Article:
Despite the emphasis on public health driven by the 2020 pandemic, 24% of civilian workers in the United States still don’t have paid sick days. But, for the workplaces that do, it’s important for employees to use the days they have available to them as needed. This means not coming to work when you’re sick because you fear being reprimanded for being absent.
Sick days should also be utilized when you need to take time for your mental health, which is just as important as your physical well-being. Taking a paid sick day to decompress and reduce your stress level is beneficial to your overall health.
Paid Time Off
As an employee, it’s common to be stressed about taking time off work for pleasure or for necessary obligations like appointments, family commitments or personal emergencies. Without the support of having paid time off, you may be worried about how you’ll pay your bills if these circumstances require you to take a day or more off work.
Similarly, employees need vacation time to avoid burnout. When there’s no paid vacation as part of a job, staff are less likely to take these days off to recharge. A workplace culture that supports taking time for yourself is better for employees’ mental health. In 2016, more than half of Americans didn’t take their vacation time because they feared they’d be replaced.
If your workplace offers PTO, it’s important to take advantage of these opportunities. Look at these resources as an investment in yourself and your mental health.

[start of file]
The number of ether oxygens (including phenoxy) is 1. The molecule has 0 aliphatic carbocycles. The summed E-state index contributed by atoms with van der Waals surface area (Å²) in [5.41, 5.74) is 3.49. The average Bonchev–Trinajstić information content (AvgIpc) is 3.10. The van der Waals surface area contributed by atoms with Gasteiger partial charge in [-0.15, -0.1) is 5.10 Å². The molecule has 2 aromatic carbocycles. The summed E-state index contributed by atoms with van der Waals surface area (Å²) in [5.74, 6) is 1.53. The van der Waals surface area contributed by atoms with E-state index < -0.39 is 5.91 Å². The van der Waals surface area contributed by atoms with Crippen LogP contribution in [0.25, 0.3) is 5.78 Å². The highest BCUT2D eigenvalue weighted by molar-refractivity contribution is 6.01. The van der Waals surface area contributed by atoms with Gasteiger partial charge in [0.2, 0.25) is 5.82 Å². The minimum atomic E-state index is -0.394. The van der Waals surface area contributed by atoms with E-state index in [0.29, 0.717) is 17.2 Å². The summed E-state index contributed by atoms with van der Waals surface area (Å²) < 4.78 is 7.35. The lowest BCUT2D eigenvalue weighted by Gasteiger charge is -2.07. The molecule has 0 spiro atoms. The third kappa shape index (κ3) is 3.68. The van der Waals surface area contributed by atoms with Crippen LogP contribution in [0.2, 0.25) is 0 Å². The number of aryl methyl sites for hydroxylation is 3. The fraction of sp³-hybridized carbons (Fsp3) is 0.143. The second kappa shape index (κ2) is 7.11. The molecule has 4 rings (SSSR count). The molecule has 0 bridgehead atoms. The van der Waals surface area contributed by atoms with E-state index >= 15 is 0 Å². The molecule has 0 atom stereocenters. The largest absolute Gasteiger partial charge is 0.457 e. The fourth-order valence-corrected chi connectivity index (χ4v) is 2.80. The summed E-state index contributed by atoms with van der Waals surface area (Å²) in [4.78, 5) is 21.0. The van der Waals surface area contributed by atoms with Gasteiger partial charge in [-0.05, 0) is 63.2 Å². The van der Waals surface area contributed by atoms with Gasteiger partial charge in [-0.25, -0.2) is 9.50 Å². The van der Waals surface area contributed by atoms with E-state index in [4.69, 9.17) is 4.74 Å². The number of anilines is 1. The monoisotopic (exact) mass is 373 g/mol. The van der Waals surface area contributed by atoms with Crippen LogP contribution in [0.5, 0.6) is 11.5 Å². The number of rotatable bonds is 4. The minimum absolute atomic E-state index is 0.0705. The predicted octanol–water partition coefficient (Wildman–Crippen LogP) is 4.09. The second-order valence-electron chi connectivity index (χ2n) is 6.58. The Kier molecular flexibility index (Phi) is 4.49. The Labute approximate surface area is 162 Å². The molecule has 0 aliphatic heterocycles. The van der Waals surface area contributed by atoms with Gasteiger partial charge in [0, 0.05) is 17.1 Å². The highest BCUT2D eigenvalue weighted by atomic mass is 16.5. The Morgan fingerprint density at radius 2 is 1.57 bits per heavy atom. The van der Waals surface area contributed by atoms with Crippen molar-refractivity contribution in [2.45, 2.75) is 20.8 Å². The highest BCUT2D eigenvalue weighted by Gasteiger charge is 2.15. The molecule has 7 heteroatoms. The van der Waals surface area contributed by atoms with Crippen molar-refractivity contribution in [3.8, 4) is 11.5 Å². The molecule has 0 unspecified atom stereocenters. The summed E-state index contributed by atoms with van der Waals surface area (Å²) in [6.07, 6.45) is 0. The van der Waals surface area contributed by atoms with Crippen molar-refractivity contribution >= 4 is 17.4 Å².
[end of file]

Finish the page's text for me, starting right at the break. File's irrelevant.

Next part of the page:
The U.S. Workforce Is Burnt Out
Americans’ burnout from work is at an all-time high. Despite the availability of employer resources to support employee mental health, over half of the U.S. workforce is burnt out, according to an Indeed survey. Sixty-seven percent of respondents said feelings of burnout worsened due to the pandemic. Interestingly, 38% of those working virtually experienced burnout compared to 28% working on-site. This suggests that the inability to leave work behind at the end of the day results in higher levels of stress and pandemic burnout.
According to Reuters, anger statistics are also on the rise in U.S. workplaces, with over half of American employees reporting they’ve been yelled at or suffered verbal abuse at work.
These results emphasize the importance of workplaces supporting a healthy work-life balance to keep employees happy, healthy and committed to their jobs.
What Are the Benefits of Seeking Help Through Employer Resources?
There are countless benefits to seeking help through employer resources to combat employee stress in America. Burnout at work is a real danger for employees of organizations that don’t prioritize mental health, as is desk rage. Benefits for employees who take advantage of employer wellness resources include:
- Having a safe space to discuss concerns or problems
- Overall reduction in stress levels for improved mental and physical health
- Feeling supported and cared for by your organization
- Developing healthy coping skills for stress
- Stronger personal relationships outside of work because you’re happier with your job
Barriers To Accessing Care
Some employees may hesitate to access available mental health and stress management resources because they’re concerned their employer will retaliate against them for seeking help. Remember that it’s illegal for your employer to discriminate against you, including terminating you, because you have a mental health condition.
Get the help you need through employer resources or professional care at FHE Health. Our counselors are available to take your call 24/7 at (833) 596-3502. We offer talk therapy, medical integration and exposure therapy options for managing anxiety.